Curator, Christophe Cherix: In 1962, Ono returned to Japan to present a concert and an exhibition of her work, and she ended up staying for two years. She had already exhibited instructions inviting viewers to interact with her artworks. Now, she distilled the works to the text itself.
Yoko Ono: So by then, I thought why don't I just display the instructions? And it was beautiful. You know, I like the idea of doing something that stimulates people's mind and, of course, they can use their own creativity to think about it. Because now I see that when somebody's playing Beethoven and they could be very good, but it was not their voice, it was not their musical notes. And so when we do something that is now, then it's very different. Can we do something really fresh and energetic, you know?
Christophe Cherix: Ono created instructions that would allow each viewer to transform an idea with his or her own vision. This approach came to her early in life.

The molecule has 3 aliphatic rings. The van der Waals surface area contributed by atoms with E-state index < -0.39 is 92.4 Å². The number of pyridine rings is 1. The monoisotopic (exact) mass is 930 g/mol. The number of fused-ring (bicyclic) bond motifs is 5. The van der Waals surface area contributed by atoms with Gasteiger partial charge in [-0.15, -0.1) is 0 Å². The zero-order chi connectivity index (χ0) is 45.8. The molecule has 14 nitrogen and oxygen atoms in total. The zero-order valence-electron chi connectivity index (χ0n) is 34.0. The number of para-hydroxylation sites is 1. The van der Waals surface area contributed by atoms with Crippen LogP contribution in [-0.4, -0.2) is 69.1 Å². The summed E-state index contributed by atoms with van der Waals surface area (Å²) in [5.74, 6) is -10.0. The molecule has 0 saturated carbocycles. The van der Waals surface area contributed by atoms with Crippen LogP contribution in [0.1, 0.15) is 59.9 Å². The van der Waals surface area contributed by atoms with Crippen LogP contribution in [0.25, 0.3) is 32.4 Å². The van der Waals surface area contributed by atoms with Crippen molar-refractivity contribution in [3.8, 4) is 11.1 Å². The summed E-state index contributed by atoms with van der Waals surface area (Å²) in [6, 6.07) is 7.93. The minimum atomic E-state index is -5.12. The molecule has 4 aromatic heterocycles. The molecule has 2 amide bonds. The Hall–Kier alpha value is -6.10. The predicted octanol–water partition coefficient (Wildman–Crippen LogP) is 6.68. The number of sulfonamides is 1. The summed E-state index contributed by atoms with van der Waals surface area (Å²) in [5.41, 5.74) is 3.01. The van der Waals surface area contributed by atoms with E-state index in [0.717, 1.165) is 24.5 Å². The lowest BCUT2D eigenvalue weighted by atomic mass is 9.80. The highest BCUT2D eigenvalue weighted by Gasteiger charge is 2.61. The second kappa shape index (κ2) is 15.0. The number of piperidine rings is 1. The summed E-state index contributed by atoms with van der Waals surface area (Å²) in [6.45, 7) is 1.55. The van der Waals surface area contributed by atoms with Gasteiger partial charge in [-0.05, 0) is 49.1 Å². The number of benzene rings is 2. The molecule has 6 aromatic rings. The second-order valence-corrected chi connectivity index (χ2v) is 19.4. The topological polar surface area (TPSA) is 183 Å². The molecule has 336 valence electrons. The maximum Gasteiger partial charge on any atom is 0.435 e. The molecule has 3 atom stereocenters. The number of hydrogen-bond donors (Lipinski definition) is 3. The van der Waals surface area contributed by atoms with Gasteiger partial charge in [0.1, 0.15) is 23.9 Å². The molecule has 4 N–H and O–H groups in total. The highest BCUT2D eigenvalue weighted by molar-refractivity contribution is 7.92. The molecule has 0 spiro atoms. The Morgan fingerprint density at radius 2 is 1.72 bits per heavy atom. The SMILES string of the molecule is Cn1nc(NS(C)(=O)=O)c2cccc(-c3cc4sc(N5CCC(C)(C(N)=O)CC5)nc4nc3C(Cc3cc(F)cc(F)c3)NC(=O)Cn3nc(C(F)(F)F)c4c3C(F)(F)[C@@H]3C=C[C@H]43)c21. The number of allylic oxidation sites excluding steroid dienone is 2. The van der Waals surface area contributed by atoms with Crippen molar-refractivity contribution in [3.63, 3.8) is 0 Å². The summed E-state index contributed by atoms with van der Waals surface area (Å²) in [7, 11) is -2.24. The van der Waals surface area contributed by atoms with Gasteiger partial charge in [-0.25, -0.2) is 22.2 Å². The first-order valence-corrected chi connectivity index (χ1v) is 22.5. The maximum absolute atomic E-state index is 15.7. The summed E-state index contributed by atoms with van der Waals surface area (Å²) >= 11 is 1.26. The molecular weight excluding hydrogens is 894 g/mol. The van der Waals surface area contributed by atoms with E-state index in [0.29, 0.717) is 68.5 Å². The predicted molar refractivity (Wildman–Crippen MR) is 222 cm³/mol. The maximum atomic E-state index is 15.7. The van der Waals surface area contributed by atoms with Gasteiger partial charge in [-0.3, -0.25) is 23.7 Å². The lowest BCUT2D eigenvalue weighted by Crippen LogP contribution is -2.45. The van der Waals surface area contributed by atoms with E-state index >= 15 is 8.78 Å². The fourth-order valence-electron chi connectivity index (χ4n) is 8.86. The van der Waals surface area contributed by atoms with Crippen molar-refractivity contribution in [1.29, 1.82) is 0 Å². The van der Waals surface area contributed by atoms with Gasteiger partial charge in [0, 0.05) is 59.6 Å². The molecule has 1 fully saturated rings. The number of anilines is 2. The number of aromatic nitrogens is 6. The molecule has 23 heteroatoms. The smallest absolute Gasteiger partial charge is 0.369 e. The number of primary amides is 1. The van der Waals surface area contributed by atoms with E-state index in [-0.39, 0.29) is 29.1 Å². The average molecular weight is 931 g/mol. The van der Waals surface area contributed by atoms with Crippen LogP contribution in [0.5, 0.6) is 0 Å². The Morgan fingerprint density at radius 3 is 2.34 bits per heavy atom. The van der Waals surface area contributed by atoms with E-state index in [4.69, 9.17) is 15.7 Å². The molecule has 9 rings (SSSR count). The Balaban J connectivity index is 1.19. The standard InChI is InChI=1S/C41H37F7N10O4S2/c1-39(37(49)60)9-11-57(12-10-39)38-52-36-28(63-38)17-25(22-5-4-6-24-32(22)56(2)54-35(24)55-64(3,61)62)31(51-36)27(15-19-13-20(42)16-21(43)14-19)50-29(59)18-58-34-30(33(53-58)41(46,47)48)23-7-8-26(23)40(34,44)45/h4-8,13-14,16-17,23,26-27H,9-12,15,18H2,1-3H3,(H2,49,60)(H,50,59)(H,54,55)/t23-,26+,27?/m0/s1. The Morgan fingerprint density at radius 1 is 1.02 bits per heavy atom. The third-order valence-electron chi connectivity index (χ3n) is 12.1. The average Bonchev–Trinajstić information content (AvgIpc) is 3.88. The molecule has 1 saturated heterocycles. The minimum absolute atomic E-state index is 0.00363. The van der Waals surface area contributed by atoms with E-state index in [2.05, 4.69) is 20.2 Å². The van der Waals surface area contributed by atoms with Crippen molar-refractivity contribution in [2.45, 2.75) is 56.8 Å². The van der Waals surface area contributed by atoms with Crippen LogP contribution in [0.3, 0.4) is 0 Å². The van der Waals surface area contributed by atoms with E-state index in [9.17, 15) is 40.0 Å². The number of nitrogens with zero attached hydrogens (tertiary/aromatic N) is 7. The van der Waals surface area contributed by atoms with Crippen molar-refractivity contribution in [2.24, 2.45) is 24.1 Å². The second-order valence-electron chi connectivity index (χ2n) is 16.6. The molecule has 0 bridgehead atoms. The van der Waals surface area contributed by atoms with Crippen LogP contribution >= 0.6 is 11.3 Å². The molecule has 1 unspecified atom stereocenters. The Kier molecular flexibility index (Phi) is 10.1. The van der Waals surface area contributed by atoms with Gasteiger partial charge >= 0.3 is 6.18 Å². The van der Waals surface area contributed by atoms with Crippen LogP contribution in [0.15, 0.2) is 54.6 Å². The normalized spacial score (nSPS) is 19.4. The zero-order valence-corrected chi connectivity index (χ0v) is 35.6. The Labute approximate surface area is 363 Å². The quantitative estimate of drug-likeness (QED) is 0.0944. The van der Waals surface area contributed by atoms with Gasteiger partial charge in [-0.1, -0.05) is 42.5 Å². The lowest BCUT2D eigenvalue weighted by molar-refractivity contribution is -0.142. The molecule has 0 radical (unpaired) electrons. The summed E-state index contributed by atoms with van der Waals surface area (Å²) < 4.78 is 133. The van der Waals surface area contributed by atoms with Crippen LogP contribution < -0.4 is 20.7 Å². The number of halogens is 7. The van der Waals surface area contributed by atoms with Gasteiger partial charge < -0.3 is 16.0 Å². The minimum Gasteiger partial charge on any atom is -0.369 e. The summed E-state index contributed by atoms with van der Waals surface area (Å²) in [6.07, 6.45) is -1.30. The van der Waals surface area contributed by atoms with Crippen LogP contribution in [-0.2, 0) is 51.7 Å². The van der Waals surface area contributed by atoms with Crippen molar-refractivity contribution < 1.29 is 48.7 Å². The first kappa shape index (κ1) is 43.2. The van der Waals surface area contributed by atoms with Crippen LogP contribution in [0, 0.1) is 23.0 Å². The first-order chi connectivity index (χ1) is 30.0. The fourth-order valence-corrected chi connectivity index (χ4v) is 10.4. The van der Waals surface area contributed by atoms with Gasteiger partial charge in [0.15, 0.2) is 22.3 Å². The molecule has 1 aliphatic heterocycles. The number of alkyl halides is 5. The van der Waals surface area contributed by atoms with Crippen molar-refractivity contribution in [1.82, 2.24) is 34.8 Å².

Yoko Ono: It was a very difficult time.
Christophe Cherix: Ono, recalling her childhood in Japan during World War II.
Yoko Ono: We didn't have much food. And I saw that my brother, who's younger than me, looking sad. And there's no smile. And I was thinking, oh, I know, why don't we create a menu? And I started to say, well, and desserts can be ice cream, you know, like that. And he was feeling so good. And it was so refreshing and so fresh and beautiful. I thought, this is it, it's great? And that gave me an idea that there are a lot of things you can do in art. This has followed me all my life.